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Robert Farr
MusicWeb International, December 2011

Not a composer we hear much about today. Even if in this opera he was overshadowed by Verdi’s Aida, Pier Luigi Pizzi’s set, alongside a reasonably sung and acted performance, gives a rare chance to see and hear what has been long neglected. © MusicWeb International



Robert J Farr
MusicWeb International, February 2011

Dates tell you an awful lot when it comes to opera. Take Lauro Rossi for example. Born two years after Verdi, he died two years before the premiere of the great Italian master’s Otello. His Cleopatra, based on an Egyptian theme, was premiered four and a half years after Verdi’s Aida, also based on an Egyptian theme. Although Rossi seems not to merit even a mention in Michael and Joyce Kennedy’s Concise Oxford Dictionary of Music (Fifth Edition, 2007), he was no operatic or composer ingénue. On the contrary, he was among those chosen by Verdi to compose a section of the proposed Messe per Rossini—in his case the Agnus Dei. It is also true that his name does not feature, along with seven others of the twelve chosen by Verdi for that composition, in the esoteric list of operatic composers found in the Opera Rara catalogue. This is perhaps forgivable as even the vastly experienced Pier Luigi Pizzi, director of this production, claimed not to have heard of him until this production! He should have done more home-work. I have a performance of Rossi’s comic opera Il Domino Nero recorded live with the Orchestra Filarmonica Marchigiana, the same as here, on 28 September 2001. Nor should Pizzi have been surprised given the name of the theatre where this performance of Cleopatra took place, rather than in the open-air arena normally the venue of the large-scale opera performances of the Sferisterio Festival (See reviews of Maria Stuarda, Macbeth and Norma from the 2007 Festival). Meanwhile, we should be grateful that Pizzi’s efforts at fund-raising saved the Festival, albeit with some changes of programme after the withdrawal of state funding; perhaps shadows of things to come nearer home in the UK.

Fortunately the essay in the accompanying leaflet is highly informative. Rossi premiered a shared composition at the San Carlo, Naples, in 1830 after which his compositions came thick and fast. On Donizetti’s recommendation he was offered an appointment at the Teatro Valle in Rome. His tenth opera was premiered at La Scala in 1834 indicating that Rossi composed at a similar pace to Donizetti and Rossini, as was necessary to earn a living in an era when the diva was paid more than the composer. After the failure of a commission for the great diva Maria Malibran in Naples in 1834, Rossi took his talents to North and South America where he was music director and organizer of several opera companies. After a return to Europe Rossi was not short of work, composing both comic and tragic operas. His comic opera Il Domino Nero, presented in Milan in 1849,was a great success. But when the security of an academic post was offered in Milan in 1850 he took it and his pace of composition lessened. Even so six of his works were a success during this period. He moved to Naples Music Conservatory in 1870, working there until 1878 during which time he wrote his penultimate work Cleopatra, and after which he retired to the musical town of Cremona.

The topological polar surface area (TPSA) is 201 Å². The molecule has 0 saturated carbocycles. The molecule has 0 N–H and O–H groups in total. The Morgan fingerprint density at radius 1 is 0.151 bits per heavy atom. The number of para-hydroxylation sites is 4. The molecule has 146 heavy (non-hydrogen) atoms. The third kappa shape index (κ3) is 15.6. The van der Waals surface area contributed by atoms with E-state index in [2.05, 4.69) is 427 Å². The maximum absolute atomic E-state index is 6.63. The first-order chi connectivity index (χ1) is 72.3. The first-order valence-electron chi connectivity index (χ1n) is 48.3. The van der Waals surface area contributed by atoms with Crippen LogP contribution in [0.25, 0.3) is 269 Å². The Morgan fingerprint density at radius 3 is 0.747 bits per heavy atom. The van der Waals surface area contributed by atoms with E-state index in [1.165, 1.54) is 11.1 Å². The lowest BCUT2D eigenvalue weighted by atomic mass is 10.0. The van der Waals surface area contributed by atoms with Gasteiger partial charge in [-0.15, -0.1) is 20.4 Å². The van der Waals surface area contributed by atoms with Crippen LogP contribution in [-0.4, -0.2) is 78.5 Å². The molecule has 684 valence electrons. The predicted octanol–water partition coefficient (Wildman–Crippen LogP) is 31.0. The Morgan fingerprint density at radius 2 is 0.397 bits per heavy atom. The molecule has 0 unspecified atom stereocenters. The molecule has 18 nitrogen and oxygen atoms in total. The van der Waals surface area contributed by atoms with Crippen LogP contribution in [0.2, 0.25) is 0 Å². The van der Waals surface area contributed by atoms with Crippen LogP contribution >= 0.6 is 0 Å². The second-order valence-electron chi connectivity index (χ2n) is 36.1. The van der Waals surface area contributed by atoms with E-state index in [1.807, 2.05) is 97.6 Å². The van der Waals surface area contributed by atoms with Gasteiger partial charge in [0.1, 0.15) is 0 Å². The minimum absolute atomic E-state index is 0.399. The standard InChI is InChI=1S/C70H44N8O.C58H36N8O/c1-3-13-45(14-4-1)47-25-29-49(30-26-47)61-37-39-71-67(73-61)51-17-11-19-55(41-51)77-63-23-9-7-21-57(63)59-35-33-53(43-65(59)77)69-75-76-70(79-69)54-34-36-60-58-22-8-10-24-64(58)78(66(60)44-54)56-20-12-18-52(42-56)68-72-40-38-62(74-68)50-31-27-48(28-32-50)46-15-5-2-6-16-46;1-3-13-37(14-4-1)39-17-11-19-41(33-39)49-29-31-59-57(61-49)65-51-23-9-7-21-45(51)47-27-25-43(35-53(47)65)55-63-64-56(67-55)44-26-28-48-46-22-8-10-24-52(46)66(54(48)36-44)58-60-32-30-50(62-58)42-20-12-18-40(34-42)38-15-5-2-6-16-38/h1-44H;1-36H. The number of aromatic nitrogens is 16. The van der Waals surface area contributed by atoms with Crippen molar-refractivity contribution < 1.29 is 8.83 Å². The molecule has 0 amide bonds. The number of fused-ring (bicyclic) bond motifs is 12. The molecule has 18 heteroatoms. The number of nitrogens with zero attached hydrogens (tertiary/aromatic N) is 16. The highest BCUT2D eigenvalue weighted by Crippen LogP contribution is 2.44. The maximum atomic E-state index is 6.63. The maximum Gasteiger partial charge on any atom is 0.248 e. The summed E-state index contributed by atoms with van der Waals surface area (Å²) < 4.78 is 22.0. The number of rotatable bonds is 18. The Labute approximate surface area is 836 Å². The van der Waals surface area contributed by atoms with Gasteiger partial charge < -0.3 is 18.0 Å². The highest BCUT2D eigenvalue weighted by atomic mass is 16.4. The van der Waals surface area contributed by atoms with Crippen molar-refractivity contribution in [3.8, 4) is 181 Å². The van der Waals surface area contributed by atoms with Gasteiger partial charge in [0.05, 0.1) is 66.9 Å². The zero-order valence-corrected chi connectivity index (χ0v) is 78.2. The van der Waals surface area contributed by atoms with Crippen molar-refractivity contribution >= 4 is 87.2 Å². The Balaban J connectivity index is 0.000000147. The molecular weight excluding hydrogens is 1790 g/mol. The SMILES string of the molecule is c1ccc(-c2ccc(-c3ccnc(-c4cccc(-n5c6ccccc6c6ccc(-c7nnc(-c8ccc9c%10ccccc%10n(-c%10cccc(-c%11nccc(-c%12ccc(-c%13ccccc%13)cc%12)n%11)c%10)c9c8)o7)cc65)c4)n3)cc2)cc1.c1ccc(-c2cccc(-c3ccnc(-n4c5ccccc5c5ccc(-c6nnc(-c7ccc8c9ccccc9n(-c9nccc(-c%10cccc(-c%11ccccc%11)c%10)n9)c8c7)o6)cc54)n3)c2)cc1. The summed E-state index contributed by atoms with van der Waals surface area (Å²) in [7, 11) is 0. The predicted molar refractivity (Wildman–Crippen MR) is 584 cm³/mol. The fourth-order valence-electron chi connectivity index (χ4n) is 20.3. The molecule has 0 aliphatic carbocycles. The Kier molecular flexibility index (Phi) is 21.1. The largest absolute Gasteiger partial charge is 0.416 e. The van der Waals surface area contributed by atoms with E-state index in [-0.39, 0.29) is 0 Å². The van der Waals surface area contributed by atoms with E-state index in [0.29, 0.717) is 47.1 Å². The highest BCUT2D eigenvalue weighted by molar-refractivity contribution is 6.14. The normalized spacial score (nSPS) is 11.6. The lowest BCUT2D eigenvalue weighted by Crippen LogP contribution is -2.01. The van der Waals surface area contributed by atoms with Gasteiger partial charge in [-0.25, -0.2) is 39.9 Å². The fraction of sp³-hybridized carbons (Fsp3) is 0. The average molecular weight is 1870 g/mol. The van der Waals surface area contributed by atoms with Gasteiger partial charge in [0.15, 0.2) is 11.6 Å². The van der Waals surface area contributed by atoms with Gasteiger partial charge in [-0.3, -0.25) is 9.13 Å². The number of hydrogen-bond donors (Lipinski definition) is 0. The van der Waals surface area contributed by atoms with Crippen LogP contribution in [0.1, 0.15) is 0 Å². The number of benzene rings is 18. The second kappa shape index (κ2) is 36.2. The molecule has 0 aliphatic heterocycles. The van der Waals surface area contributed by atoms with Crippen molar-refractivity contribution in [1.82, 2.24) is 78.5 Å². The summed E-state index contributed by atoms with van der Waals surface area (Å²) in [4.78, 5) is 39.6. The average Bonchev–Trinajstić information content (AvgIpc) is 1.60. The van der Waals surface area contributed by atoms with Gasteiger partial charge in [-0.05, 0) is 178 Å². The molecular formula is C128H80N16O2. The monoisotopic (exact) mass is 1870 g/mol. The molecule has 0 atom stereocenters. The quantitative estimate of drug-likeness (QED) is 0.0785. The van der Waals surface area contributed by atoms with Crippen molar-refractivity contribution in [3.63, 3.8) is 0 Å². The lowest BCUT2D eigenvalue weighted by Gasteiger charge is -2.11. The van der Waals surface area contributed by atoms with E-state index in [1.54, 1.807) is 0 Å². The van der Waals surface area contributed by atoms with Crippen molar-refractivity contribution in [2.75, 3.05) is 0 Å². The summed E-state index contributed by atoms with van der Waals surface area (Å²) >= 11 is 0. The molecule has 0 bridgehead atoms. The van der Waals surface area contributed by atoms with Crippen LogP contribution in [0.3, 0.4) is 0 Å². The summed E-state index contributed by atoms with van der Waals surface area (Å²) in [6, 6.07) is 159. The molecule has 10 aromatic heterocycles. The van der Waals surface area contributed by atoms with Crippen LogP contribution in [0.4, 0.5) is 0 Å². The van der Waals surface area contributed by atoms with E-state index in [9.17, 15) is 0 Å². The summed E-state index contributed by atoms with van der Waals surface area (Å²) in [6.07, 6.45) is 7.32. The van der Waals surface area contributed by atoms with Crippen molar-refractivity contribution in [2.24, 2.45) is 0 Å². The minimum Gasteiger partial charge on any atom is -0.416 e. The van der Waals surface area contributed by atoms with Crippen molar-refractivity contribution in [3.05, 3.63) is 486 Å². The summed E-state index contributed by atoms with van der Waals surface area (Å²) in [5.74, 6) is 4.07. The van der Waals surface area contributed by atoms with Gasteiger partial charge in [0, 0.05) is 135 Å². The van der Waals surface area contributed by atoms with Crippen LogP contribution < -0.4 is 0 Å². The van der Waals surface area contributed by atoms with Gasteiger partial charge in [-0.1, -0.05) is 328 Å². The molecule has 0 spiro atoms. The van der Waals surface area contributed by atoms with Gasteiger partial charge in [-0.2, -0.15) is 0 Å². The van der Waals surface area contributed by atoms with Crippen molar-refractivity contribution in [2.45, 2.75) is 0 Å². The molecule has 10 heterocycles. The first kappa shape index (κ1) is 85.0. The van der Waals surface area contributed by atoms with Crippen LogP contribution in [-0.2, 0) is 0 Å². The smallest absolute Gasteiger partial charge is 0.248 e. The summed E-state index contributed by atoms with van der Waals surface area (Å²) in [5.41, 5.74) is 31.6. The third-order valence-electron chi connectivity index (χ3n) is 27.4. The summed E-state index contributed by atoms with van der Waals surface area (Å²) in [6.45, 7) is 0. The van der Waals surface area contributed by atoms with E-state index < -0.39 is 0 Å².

Premiered at the Teatro Regio, Turin, on 5 March 1876, Rossi’s Cleopatra caught the public’s imagination. Whether or not Verdi’s Aïda premiered five years earlier influenced his composition, or its reception, is conjectural. Whilst the musical style lacks the bravura of Verdi’s creation it is composed with the dramatic situations well supported by the music, be that in aria, duet or ensemble. Despite the well-known nature of the love of Anthony, Antonio here, and the eponymous heroine, Rossi’s Cleopatra requires a clear and easily comprehensible production. In this respect none does that better than the vastly experienced Pier Luigi Pizzi, especially as—his norm these days—he also designs the sets and costumes. The costumes of the Roman contingent are very much in period with bare knees and togas for the men and long decorous red dresses for the women; the colour differentiating them from the white of the Egyptians. Cleopatra herself is dressed wholly in a black, somewhat voluminous dress. Her admirer, Diomede is also dressed in all black but with an ornament. The single set is very much standard Pizzi mainly comprising wide-stepped stairs with the odd black flat surface downstage where the eponymous heroine has some of her dramatic moments in clear focus.